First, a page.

A Recursive Formula is a formula that forms a sequence based on the previous term value. All this means is that it uses a formula to form a sequence-based pattern. Recursive formulas can take the shape of different types of sequences, including arithmetic sequences (sequence based on adding/subtracting numbers) or geometric sequences (sequence based on multiplying/dividing numbers). Check out the example below:

a1=2 , an+1=an+4

## How do You Solve a Recursive Equation?

When solving a recursive equation, we are always given the first term and a formula. We start by using the first given term of our sequence, usually represented as a1, and plug it into the given formula to find the value of the second term of the sequence. Then we take the value of the previous term (the second term in our sequence) and plug it into our formula again, to find the third value of our sequence…. and the pattern continues! The solutions we get from each step up forms a sequence. If this sounds confusing, don’t worry because we are going to look at an example! Take a look at the recursive formula below:

a1=2 , an+1=an+4

Now let’s take another look at our recursive formula, this time breaking down what each part means:

a1 always represents the first given term, which in this case is a1=2. Next, we plug in 2 for an into our formula an+4 to get (2)+4=6. This gives us our second term in the sequence, which is 6. Next, we plug in 6 into the formula to get (6)+4=10, which is the value of the third term in the sequence. And we continue the pattern, always taking the value of the preceding term! In this case, I just found the first few terms below, but the recursive formula can continue infinitely! Again , if this sounds confusing, please take look at the pattern below:

Terms of the Sequence: 2, 6, 10, 14, 18….

Notice all the terms of the sequence are circled in pink, forming a sequence of, 2, 6, 10, 14, 18!? This is what the recursive formula produces!

## Now back to our Original Question:

Q: What recursively-defined function represents the sequence 3, 7, 15, 31,

(1) f(1) = 3, f(n + 1) = 28 (n) +3

(2) f(1) = 3, f (m + 1) = 28(0) – 1

(3) f(1) = 3, f(n + 1) = 28 (n) +1

(4) f(1) = 3, f (n + 1) = 38 (n) -2

How do I answer this question?

At first glance, all of these answer choices may look exactly the same as there are many recursive formulas to choose from. The first thing we need to do is to identify how each answer choice is different. Notice below, the section highlighted in green? This is what we will focus on for finding the correct recursive formula!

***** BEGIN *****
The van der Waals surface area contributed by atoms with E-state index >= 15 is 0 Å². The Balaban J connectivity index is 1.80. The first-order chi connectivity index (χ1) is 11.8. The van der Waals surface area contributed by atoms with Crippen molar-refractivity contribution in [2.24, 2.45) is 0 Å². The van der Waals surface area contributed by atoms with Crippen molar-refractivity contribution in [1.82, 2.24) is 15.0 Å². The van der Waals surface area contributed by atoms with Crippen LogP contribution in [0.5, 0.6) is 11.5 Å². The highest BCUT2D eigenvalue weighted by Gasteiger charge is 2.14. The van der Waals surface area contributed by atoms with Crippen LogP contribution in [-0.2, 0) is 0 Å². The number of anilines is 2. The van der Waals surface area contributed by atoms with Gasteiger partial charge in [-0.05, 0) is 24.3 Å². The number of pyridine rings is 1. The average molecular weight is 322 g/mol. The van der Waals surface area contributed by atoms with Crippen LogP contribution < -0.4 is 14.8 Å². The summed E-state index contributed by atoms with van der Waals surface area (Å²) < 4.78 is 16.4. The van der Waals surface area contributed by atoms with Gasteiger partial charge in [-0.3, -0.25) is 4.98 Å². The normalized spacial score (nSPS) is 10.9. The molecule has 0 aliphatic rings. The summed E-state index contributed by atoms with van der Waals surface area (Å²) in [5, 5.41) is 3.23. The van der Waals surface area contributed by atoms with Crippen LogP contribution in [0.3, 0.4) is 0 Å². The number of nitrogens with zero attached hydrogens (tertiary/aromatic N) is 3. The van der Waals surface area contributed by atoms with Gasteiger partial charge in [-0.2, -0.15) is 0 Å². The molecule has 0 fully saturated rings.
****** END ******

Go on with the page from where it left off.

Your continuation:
The question we are working with actually gives us a sequence and we need to find the recursive formula that works with it! Our goal with this question is to work backward to test out each recursive formula given to us until we get the correct sequence. To begin, let’s first identify each term in our given sequence.

As we go through each answer choice, we are looking for the recursive formula that gives us the above sequence 3, 7, 15, 31. Let’s start with choice (1) which happens to be a type of geometric sequence.

Right away we can see the sequence forming for choice (1) is 3, 11, … where the first term, 3, matches our original sequence, but the second term we get which is, 11, does not. This means we will need to move on and find the sequence of the next option, choice (2), which happens to be another type of geometric sequence. Let’s take a look:

For choice (2), we can see that the sequence we get is 3, 7, 127 which matches our given sequence for the first two terms 3, 7, but does not match the third term 127, when we need a 15 here (the original sequence is 3,7,15,31). Thus, we must move onward to the next recursive formula by testing out choice (3), which this time is an arithmetic sequence! Maybe we will have better luck!

This last option, choice (3) provided us with the same sequence we were originally provided within the original question, 3, 7, 15, 31. We have found our answer and now we can celebrate!

## Recursive Formula Examples

Still have questions about recursive formulas? Check out more on recursive formula examples here and in the video above! And if you’re looking to learn all there is to know about sequences, check out this post here! Looking to move ahead? Check out the infinite geometric series lesson here! Also, please don’t hesitate to comment with any questions. Happy calculating! 🙂